The level of a liquid such as water or oil in a tank or vessel can be measured indirectly by means of the hydrostatic pressure of the so-called “liquid column”. The hydrostatic pressure under a static liquid column increases directly with the height of the liquid column. Thus, for example, the pressure in a water tank becomes 100 mbar higher, compared to the pressure on the water surface, for every metre of water depth.

To measure the hydrostatic pressure, so-called submersible transmitters or level probes, have been especially designed for this purpose. Submersible transmitters or level probes are pressure measuring instruments which are submersed into a liquid to measure the pressure prevailing on the bottom of the tank. An alternative is to mount a conventional pressure measuring instrument as close as possible to the bottom on the exterior of the tank.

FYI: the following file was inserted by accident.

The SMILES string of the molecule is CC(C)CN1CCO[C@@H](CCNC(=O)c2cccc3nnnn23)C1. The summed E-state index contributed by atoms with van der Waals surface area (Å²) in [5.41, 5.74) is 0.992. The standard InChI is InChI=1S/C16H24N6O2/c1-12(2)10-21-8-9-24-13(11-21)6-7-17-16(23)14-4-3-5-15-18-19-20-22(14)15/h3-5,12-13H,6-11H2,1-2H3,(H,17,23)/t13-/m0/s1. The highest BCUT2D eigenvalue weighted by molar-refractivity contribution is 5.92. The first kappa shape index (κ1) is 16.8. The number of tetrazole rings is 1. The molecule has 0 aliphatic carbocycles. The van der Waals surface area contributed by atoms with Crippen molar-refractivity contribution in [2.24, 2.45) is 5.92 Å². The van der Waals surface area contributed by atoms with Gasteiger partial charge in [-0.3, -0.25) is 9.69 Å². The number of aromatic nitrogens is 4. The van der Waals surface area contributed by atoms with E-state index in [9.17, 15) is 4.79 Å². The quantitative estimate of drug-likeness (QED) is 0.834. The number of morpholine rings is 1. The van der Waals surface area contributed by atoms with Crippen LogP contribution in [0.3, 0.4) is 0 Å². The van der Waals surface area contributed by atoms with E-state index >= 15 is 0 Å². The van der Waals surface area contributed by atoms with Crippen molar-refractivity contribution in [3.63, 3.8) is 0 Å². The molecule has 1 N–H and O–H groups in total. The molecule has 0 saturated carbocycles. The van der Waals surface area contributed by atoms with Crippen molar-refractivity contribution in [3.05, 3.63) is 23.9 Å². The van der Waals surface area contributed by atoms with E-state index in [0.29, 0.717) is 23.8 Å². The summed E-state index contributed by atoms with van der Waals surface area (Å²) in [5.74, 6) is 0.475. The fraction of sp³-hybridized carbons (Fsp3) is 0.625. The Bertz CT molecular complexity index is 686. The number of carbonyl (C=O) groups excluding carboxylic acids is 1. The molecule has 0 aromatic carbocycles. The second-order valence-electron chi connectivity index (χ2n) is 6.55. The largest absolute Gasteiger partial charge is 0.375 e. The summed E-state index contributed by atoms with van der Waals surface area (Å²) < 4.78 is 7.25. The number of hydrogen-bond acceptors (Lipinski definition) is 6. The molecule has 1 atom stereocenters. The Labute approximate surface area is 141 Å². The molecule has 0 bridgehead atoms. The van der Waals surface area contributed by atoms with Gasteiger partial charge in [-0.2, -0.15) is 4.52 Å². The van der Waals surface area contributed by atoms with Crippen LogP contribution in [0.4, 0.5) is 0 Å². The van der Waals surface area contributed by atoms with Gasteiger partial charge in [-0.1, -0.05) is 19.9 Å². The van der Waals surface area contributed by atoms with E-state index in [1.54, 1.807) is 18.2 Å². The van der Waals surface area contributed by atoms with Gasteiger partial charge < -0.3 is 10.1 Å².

Both  ways, the prevailing hydrostatic pressure and therefore the level or contents of the tank derived therefrom can be measured.

More information on this subject can be found in this book: References: Eugen Gaßmann and Anna Gries: Electronic Pressure Measurement – Basics, applications and instrument selection; Süddeutscher Verlag onpact GmbH; Munich 2009 (Volume 323 of the series “Die Bibliothek der Technik” (library of technology).  

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